Q: I have been on active-duty orders for the West Virginia National Guard since Nov. 8, 2009, in order to support the Defense Critical Infrastructure Program (DCIP) and the Critical Infrastructure Protection-Mission Assessments (CIP-MAAs). This executive order is the Homeland Security Presidential Directive (HSPD) – 7. I am not in direct support of OEF, however, we provide domestic security duty. Can this period of time be credited toward my federal law enforcement career, which is now on hold? A: It will depend on the nature of the orders that led to your being called to active duty. You’ll need to share…
Monthly Archives: January, 2011
Q: I am employed in a law enforcement position and will face mandatory retirement in two years at age 57. If I seek employment between the ages of 57 and 62, will my Special Retirement Supplement be reduced if I exceed the earnings limit? A: Yes.
Q: I have 10 years of legislative branch service and 10 years of executive branch service, all under FERS. If I retire under the executive branch, do I still receive a 1.7 percent per year worked annuity for my legislative branch service? Or are all the years of legislative service treated the same as executive branch service and receive only a 1 percent per year worked annuity? A: Your legislative branch service will be computed using the enhanced formula; the remaining years will be computed using the standard formula.
Q: My father retired from the U.S. Postal Service with an annuity in the late 1980s. He passed in August of this year and the OPM retirement person says there are no survivor benefits except to a spouse or disabled child. My father was divorced and never remarried. I am his only child and not disabled. She explained that the annuity was paid out to my father during his life and would be prorated from the beginning of the month he received a check to the date of his death, a monthly health insurance deducted and no other funds are…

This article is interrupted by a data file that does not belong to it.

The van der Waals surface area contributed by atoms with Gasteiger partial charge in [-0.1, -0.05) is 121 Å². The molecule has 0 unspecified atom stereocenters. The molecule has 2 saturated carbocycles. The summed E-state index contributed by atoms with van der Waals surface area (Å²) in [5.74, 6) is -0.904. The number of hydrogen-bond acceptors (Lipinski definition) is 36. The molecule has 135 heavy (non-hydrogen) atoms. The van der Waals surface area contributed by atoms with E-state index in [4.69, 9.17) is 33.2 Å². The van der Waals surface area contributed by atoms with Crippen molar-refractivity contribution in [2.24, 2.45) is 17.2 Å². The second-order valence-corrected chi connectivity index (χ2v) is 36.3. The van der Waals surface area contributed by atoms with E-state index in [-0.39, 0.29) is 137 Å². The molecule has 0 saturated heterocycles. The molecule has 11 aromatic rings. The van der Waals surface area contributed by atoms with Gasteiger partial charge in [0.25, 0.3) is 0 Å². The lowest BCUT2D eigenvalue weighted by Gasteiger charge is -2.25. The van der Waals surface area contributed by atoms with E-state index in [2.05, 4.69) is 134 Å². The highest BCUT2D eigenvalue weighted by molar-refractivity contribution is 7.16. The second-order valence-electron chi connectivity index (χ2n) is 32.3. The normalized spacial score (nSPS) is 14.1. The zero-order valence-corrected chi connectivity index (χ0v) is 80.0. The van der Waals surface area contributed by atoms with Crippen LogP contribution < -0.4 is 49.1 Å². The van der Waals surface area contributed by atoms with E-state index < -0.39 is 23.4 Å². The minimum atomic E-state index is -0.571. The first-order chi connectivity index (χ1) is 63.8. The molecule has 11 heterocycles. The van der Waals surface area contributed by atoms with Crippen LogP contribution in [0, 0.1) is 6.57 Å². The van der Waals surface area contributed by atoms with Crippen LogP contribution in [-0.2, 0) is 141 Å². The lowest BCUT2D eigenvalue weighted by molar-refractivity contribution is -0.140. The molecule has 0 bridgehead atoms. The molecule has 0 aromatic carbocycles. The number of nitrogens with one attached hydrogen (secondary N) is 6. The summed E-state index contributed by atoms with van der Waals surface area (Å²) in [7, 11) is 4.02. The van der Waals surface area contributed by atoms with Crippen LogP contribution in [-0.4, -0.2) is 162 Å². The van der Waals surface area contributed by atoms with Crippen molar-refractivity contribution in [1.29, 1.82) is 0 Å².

Q: I am a federal law enforcement agent covered under FERS. If I turn 57 at the end of January 20XX, can I work until the end of that year or do I have to retire at the end of the month when I turn 57? A: You will have to retire on the last day of the month in which you reach mandatory retirement age.
Q: I am a Postal worker and will have my 30 years on 04/30/2013. I am under the FERS system & will be 57 years old if I retire then. Can you explain about “supplemental Social Security” or something that makes up the difference of what I would receive if I were 62 years old? A: The special retirement supplement is intended to bridge the gap between the date on which you retire and age 62, when you’ll first be eligible for a Social Security benefit. You can do a paper and pencil estimate of what that might be by using a simple formula.…
Q: Have you seen any articles or heard of any possibility of the DoD offering Voluntary Separation Incentive Payments this fiscal year or perhaps in FY12? A: No.
Q: If I continue to work until I have actually worked 41 years and 11 months and I have accrued an additional 1,400 hours of sick leave, will I be paid for my sick leave? A: No, you won’t be paid for your unused sick leave. Those hours will be added to your creditable service and used to increase the amount of your annuity. The 80 percent limit only applies to an earned annuity.
Q: Why do spouses get a Social Security check along with their husbands when the spouses never worked a day to pay into it? A: Because that’s the law and has been since it was passed in 1935. While it was assumed that a single retiree or disabled worker could survive on a Social Security benefit, a family could not. Therefore, benefits were extended to the spouses and children of retired or disabled workers.
Q: Could you please tell me what year or when the law went into effect that states that overtime is not included when calculating a high-3? A: To the best of my knowledge, overtime has never been considered to be a part of base pay when computing an employee’s high-3.